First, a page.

Jordan Brown: Taking a Bite into the Food Industry
By Katie Ambrosini
The smell of wood shavings and fresh paint permeated the air as I first walked into the mysterious, unopened restaurant, Hu Kitchen, on 5th avenue and 14th street. There was a handful of other people doing the same thing I was doing– applying for jobs. As I was filling out my application, a man with striking blue eyes and strong arms, who was sitting at a dusty table, caught my attention. His blonde hair was trimmed to a buzz cut and he wore flip flops, khaki pants, and a henley shirt. I stopped staring as Mia, one of the mangers called me up for the interview. I was hired, and before leaving, Mia introduced me to the owner and creator– Jordan Brown– the beautifully sculpted and blue-eyed man I was admiring earlier. I was surprised: he seemed to young and too relaxed to be at the head of all of this. He flashed a humble smile and introduced himself. “Hey, I’m Jordan. Glad to have you working for us,” he said. I awkwardly spitted out a “t-t-hank you, me too.” I left slightly embarrassed and a little surprised of my new boss.
Although my stay at HU Kitchen was short-lived, Jordan remained an inspiration and a curiosity to me. I met Jordan again in March to talk. I still found myself stumbling over my words as he greeted me with those dashing blue eyes.
Before opening HU Kitchen, a paleo-inspired restaurant that focuses on wholesome eating, Jordan was a real estate developer. Never in a million years did he see himself opening a restaurant. “I was never a cook. I had no culinary background,” he told me.
For Jordan, his interest in food and nutrition began in an airport. “I was bored. Frankly hung over at the Las Vegas airport.” He spotted a book 20 feet away from him at a kiosk. It looked a little worn and read, so he picked it up with curiosity. The book opened up his eyes to a lot of topics he had never heard of: gluten, blood sugar, and how you can use food as a catalyst for increasing energy levels. After the airport read, Jordan was inspired to adjust and change his eating habits. “I was wowed by energy level increase, skin tone, everything. ….it made me realize I was pretty much interested in the science of food and nutrition.”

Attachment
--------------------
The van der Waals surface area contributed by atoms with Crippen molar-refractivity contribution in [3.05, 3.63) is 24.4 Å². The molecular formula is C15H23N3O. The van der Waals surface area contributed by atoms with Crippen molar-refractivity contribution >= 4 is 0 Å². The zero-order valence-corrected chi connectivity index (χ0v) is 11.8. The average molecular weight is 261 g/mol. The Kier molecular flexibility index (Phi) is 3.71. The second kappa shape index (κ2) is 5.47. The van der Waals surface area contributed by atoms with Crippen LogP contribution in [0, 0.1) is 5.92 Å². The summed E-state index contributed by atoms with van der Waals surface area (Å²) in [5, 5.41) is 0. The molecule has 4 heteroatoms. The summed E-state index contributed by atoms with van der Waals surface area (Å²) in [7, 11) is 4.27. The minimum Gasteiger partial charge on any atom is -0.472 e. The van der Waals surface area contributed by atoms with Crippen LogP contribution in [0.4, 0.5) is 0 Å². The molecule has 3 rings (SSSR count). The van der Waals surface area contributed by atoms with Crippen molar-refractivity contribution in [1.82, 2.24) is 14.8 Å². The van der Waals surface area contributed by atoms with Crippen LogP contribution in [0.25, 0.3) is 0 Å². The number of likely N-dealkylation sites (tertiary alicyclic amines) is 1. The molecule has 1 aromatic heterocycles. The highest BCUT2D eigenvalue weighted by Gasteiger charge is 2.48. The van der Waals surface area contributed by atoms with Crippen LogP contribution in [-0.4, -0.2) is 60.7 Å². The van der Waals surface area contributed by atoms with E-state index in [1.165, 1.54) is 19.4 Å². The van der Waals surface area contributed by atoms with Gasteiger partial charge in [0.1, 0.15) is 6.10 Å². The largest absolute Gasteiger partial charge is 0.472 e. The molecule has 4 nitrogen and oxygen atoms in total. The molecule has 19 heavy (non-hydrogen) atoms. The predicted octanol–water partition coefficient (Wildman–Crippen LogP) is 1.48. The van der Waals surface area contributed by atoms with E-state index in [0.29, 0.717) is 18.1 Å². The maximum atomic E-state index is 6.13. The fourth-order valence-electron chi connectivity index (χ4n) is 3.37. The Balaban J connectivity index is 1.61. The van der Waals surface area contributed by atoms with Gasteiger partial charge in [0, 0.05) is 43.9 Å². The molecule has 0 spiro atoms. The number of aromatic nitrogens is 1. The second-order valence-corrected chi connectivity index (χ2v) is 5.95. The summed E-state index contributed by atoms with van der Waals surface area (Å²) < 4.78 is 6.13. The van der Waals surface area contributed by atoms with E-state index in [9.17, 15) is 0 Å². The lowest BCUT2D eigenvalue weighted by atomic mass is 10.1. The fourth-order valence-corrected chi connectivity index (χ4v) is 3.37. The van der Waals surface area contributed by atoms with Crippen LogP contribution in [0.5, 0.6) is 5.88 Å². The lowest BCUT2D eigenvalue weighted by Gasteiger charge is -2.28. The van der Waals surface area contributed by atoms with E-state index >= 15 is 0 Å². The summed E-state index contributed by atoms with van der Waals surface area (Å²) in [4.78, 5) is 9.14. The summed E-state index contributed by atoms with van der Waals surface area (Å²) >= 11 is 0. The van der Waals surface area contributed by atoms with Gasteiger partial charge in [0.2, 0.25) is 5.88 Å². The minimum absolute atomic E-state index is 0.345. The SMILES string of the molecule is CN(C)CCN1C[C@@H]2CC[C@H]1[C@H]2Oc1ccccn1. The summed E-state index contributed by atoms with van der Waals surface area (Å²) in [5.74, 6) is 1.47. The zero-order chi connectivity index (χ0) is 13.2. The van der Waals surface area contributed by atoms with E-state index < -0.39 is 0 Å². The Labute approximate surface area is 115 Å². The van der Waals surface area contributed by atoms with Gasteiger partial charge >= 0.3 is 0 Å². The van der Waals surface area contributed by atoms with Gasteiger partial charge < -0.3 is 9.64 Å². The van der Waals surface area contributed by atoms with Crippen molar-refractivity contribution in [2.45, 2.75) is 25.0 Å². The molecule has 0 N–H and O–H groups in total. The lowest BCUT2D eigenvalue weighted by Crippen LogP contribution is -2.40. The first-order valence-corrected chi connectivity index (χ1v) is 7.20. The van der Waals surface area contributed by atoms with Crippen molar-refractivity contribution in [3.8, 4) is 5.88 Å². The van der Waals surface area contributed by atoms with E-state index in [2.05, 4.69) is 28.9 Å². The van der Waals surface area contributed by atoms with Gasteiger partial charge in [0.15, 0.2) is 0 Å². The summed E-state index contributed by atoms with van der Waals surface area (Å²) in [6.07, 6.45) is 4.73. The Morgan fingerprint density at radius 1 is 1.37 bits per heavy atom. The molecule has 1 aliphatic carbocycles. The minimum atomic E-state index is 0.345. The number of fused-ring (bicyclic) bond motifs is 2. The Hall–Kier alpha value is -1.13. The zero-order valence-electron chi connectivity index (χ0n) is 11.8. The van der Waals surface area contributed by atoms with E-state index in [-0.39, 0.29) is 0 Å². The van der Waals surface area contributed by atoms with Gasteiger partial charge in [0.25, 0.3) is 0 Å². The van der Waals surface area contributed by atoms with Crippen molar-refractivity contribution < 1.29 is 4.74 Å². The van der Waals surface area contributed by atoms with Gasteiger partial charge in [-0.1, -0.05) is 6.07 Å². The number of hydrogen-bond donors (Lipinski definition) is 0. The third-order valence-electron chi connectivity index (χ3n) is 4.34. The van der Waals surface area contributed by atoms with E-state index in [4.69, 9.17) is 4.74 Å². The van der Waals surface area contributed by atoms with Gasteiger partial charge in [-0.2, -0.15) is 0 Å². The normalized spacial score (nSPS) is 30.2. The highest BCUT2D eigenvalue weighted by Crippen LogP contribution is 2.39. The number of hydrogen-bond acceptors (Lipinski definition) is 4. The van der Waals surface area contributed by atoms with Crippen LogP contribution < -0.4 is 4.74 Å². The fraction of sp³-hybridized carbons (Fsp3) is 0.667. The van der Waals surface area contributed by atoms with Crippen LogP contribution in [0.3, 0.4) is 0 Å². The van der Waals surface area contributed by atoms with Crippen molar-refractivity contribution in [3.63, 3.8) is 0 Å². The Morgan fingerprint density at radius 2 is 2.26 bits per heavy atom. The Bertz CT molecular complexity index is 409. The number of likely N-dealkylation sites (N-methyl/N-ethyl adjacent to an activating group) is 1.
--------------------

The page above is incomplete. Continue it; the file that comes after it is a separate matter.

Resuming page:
After that book, Jordan was ravenous for any material and literature on food and diets. He tried veganism, vegetarianism, cutting out high fructose fruits, isolating variables and pulling them out of the diet and then putting them back in and seeing what the changes were. He eventually came across a book, The Primal Blueprint, which introduced the concept of the paleo diet, or the caveman diet. The diet focuses on food that our ancestors ate: it’s heavy in nuts, fresh fruit and vegetables. Jordan was once again inspired. He cut out grains, legumes, dairy and a few other things from his diet. “Nothing worked faster and more furiously than that.” Jordan noticed the effects of this diet, glowing skin and higher levels of energy and stamina, nearly immediately. “This diet worked the best,” said Brown. Jordan has followed the paleo diet strictly for the past three years now.
I took a quick second to surreptitiously look at Jordan as he was answering a phone order. His skin is radiant, glowing and energized. Although he is in his early thirties, no sign of age or fatigue has hit him. There are no wrinkles on his face, no bags under his eyes and no saggy skin. Not even a grey hair has sprouted. It’s as if there is some magical youth serum in his water. Is that what alkaline water (the only water they serve at HU, by the way) has in it? It is not the water, however. “If you want to . . . increase your probability of aging gracefully without relying on a pill or doctor, one of the easiest things you can do is be mindful of what you’re eating,” explained Jordan. I glanced up at his youthful skin and energetic eyes one more time. I nodded my head and agreed.
It wasn’t until the Fall of 2012 that Jordan opened HU Kitchen. What was once a book store, is now a modern, sleek, primal designed restaurant– a modern cave, if you will. The wood furnishings and the stone colored walls bring out the ancestral spirit in restaurant goers. The seats resemble polished tree stumps and hunks of stone. However, Jordan did not open this restaurant just on his own. His sister, Jessica, was a major force and inspiration for the concept behind HU.